That beast is the sole formidable subject Nachoum has yet to successfully photograph. And given that his prior run-in with a polar bear resulted in a near-fatal attack, scuba diver Howard Rosenstein opines early on that, “I think he does have unfinished business with this animal.” Nachoum’s pursuit serves as the non-fiction focus of Picture of His Life, which follows him as he makes an arduous 3,107-mile journey from San Francisco to Baker Lake, and then spends five days searching for a portrait-compliant polar bear in the water. It’s a task complicated by nasty weather, rugged living conditions, and the shifting nature of the landscape, as polar bears now have less arctic ice from which to hunt, and thus have been forced to seek sources of sustenance in new predatory ways.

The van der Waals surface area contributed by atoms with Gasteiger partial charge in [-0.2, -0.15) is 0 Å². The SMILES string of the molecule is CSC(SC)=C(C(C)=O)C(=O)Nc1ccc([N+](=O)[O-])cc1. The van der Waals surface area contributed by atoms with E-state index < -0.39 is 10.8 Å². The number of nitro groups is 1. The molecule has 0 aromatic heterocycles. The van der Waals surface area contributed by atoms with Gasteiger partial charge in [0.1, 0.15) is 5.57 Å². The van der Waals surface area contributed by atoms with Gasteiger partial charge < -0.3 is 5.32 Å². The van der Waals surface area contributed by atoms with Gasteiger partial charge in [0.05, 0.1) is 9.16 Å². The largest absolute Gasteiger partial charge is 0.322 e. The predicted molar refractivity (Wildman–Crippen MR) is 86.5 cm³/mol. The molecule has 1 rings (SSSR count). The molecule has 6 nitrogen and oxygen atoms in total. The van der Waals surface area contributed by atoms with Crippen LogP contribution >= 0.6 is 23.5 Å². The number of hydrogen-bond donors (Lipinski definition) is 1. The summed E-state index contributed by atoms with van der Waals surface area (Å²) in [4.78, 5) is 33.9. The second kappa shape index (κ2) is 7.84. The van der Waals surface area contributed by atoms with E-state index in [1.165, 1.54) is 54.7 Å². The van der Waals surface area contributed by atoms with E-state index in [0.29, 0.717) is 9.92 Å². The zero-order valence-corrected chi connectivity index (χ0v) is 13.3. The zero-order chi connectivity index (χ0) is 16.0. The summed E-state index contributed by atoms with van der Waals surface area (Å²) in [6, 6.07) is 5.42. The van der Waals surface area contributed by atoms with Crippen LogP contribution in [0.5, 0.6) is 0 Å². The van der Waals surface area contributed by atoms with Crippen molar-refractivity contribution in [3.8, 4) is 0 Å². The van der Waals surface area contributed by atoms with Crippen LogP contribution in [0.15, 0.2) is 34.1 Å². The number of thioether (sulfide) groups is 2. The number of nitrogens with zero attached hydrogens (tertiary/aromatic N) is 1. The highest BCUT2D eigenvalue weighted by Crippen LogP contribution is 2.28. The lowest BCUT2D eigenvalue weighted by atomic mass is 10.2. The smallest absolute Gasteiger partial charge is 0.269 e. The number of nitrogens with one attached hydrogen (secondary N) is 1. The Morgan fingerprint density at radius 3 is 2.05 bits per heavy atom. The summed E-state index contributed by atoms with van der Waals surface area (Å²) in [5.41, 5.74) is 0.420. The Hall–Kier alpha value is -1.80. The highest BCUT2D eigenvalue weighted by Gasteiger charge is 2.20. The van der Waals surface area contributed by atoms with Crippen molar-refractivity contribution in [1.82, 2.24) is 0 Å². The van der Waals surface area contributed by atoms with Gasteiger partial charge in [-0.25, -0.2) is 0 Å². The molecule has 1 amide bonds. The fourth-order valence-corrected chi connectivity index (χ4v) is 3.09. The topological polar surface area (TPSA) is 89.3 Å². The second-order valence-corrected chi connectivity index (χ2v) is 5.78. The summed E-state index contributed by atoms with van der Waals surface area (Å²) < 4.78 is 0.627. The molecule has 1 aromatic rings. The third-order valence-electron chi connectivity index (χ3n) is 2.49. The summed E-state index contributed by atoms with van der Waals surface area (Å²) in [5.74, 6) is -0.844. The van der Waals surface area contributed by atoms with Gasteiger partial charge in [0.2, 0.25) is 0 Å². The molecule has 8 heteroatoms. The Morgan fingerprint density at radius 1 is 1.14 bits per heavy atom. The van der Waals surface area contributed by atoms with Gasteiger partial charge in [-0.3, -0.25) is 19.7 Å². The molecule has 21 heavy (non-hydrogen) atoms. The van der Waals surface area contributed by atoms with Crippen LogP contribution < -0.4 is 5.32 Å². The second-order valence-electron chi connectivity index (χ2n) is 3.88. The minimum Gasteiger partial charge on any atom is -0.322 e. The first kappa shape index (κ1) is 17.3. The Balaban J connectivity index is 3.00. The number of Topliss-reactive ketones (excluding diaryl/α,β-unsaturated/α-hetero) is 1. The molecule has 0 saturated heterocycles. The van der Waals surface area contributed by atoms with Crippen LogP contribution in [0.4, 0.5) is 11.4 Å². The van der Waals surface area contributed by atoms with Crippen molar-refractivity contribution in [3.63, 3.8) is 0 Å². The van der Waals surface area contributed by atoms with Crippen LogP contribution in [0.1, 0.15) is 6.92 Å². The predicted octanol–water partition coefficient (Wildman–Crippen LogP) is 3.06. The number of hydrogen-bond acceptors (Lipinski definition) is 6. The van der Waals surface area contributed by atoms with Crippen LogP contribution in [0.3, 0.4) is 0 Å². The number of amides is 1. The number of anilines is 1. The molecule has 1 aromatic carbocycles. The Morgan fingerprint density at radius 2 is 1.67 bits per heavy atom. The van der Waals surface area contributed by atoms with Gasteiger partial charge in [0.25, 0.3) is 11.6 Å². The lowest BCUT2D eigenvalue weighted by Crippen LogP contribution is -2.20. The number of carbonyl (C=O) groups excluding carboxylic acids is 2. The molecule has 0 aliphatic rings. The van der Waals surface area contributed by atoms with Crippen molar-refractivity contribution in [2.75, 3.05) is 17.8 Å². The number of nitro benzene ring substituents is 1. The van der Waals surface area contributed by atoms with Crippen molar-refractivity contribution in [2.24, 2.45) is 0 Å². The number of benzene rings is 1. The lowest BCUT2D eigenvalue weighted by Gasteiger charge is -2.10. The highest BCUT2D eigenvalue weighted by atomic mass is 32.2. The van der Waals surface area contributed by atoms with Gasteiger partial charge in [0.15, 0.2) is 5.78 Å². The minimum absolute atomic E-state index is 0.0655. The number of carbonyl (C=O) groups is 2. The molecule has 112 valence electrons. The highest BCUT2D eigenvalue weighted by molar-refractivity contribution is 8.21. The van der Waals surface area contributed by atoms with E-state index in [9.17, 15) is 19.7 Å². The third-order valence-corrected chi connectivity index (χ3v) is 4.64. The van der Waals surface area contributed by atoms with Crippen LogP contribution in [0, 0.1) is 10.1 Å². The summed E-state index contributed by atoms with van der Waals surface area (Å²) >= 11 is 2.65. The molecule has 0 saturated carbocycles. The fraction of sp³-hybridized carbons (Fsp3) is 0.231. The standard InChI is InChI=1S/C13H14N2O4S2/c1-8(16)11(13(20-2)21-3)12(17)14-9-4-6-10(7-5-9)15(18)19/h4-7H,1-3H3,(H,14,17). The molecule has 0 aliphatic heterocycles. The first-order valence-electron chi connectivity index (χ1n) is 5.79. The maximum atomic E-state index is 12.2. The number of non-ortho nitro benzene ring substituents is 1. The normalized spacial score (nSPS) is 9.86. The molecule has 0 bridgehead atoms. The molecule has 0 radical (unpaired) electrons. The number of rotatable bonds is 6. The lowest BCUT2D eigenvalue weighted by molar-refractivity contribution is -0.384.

Danger abounds for Nachoum in Picture of His Life, and as directors Nir and Menkin gracefully convey, that’s part of what attracts him to his chosen line of work. Via narration from his sisters Ilana Nachoum and Michal Gilboa that’s married to archival prints and film clips, the photographer’s backstory—and guiding motivations—become clear. Traumatized first by a 1950s childhood spent under the thumb of a disapproving and abusive dad, and then by his military service during 1973’s Yom Kippur War, Nachoum is revealed to be a solitary man plagued by demons. Having never attained the love of his father, who even in old age proves a cold and critical man, Nachoum’s hunt for the polar bear takes on the weighty dimension of a quest for the seemingly unattainable. At the same time, in light of his harrowing battlefield experiences, it’s an example of the photographer’s desire to triumphantly stare death in the eyes and wrestle control over a cruel and vicious world.